When it comes to effective innovation, ideas are cheap

Planview's Carrie Nauyalis explains why, when it comes to effective innovation, ideas alone just aren't enough.

Carrie Nauyalis, solution market manager and evangelist, Planview.
Carrie Nauyalis, solution market manager and evangelist, Planview.

The front end of innovation focuses on the ideation stage. It is a place of creativity, crowdsourcing, and collaboration. It involves sticky notes, labs, interviews, and sometimes arts and crafts, all in the name of capturing the voice of the customer to deliver “the next big thing.” The right-brained people in the room absolutely LOVE this stage.

There are super-sexy software tools abound in the marketplace to support this stage. They are Facebook-like in usability and (almost) everyone gets very excited about submitting ideas and voting on them to see the winners.

Companies brand these solutions with clever names and celebrate ideation program launches with great colour and flair.

But tell me why at the Stage-Gate Innovation Summit recently did Dr. Edgett report that the average performing companies in the industry only have a 45% success rate for the three-year commercial success of launched products.

That is a terrible return on your investment – essentially 50/50 odds! And the story is even worse for the bottom performers in the industry with only a 24% product launch success rate. That stinks!

There are dozens of factors that influence the successful launch of a new product, but I’ll share my top three front-end-focused truths:

  1. Ideas are a commodity

Here’s the thing: Most companies actually DO have plenty of ideas. What they don’t have are the RIGHT ideas – the breakthrough ones that will truly change the game and create new categories where their competition can’t touch them.

Pipelines are often crammed with line extensions, safe bets, and “me toos.” That’s not innovation. Filling the funnel with more of these time/money/resource-wasters will not help you achieve your company’s growth goals. They just clog the pipe.

  1. Ideas alone are not enough

My favorite quote is: “Innovation is rewarded. Execution is worshipped.” It highlights the fact that capturing good ideas is great, but that’s not the hard part. Getting projects through the funnel and winning products out the door is. Innovation teams get enamored with the visual appeal of these front-end ideation tools and call it done.

Planview -Brain - Ideas Are Cheap - Innovation
The front end of innovation focuses on the ideation stage, a place of creativity, crowdsourcing, and collaboration.

The challenge that we see, and industry analysts confirm in their innovation management vendor research, is that most ideation tools have one major flaw – no execution. All guts and no glory. All bark and no bite. Just like the gated idea to launch process, companies need an end to end solution.

  1. Ideas without resources are just pretty sticky notes

The number one pain point we see across the board year after year is there are too many ideas and projects for the number of resources. (Just check out the Product Portfolio Management Benchmark study and read the findings for yourself.)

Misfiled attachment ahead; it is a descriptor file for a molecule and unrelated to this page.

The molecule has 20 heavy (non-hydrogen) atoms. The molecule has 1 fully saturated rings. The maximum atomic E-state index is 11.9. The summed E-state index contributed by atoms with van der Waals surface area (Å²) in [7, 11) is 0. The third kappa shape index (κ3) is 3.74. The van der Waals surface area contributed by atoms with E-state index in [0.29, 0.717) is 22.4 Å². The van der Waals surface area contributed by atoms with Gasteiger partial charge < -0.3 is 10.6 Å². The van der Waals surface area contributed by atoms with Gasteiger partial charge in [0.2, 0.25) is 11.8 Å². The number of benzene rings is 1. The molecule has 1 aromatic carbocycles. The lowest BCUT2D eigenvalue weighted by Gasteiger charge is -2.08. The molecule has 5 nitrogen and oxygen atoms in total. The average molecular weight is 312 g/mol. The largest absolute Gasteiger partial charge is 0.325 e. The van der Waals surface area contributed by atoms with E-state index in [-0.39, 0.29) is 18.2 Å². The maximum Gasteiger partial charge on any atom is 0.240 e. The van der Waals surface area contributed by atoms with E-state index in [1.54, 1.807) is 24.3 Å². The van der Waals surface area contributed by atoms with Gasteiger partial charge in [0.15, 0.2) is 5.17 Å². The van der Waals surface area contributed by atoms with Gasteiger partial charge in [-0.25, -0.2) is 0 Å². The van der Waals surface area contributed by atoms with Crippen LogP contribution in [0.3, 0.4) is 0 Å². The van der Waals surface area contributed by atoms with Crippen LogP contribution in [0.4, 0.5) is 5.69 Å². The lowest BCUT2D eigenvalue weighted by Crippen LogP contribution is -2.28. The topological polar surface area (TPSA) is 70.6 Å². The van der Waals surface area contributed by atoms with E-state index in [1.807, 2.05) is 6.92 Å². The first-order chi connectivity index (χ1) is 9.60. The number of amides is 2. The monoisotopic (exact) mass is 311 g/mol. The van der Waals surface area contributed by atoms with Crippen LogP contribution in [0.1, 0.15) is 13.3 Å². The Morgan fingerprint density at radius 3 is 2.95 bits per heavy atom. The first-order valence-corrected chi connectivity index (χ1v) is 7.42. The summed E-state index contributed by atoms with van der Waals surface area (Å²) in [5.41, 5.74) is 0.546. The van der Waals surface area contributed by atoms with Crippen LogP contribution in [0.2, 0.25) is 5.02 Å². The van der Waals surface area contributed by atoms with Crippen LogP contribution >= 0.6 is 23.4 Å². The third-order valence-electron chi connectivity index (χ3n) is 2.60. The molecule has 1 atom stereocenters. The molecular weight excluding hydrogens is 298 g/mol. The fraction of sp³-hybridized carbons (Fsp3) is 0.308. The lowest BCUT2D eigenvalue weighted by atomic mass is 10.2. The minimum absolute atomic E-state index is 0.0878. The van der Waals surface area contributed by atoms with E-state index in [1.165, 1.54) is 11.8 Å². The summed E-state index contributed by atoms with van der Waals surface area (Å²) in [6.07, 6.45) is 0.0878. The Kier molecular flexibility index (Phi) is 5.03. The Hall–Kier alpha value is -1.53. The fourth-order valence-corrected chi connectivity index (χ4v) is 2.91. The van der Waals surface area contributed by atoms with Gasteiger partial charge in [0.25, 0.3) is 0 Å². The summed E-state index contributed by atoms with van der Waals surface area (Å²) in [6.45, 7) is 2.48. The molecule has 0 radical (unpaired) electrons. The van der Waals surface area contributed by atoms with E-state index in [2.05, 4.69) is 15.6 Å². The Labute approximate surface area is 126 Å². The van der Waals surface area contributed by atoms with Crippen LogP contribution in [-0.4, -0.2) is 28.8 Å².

If your company suffers from this affliction, stop focusing your innovation dollars on ideation. Filling the pipe with new ideas is not your problem. Creating capacity for innovation and ensuring projects are properly prioritised and executed with the right resources is where you need to focus your attention.

Discover what other product development professionals are saying about ideation in the on-demand webcast titled Pivoting from Innovation Pain Points to Bottom Line Results: The Fifth Product Portfolio Benchmark Study.

How are you gathering ideas to ensure you are bringing successful products to market? Share by emailing Carrie Nauyalis at Planview – [email protected]

Planview recently partnered with CIMdata to present a new model for Enterprise Innovation Management (EIM). An important theme arose from this research and subsequent webcast, Innovation: A Cautionary Tale of Fragmented Processes and System, namely that ideas are a cheap commodity, a dime a dozen.

Yes, ideas are necessary for a healthy commercialisation process and supporting software tools are critical when your problem is missing the voice of the customer or a roadmap that is lacking differentiated products scheduled for launch. But don’t confuse ideation with innovation.

Filling the pipeline with MORE ideas will not result in improving your odds at delivering successful, innovative products to market. (We call this the shotgun approach and it doesn’t yield great results.) Ideas can come from lots of places, but are worthless if you don’t have the resources to execute them.

Bio:

Carrie Nauyalis, solution market manager and evangelist for Planview’s New Product Development market, is passionate about establishing customer partnerships, developing market positioning, defining field enablement strategies, providing market-based feedback, and being an overall thought leader for the New Product Development market.

She has been with Planview for more than 15 years now, holding several positions including product management, global consulting, and customer care.

Nauyalisis an active blogger, public speaker and MBA guest lecturer on all things Product Portfolio Management and you can catch her on YouTube as one of the Product Portfolio Mavens and on Twitter (@PDPMprincess).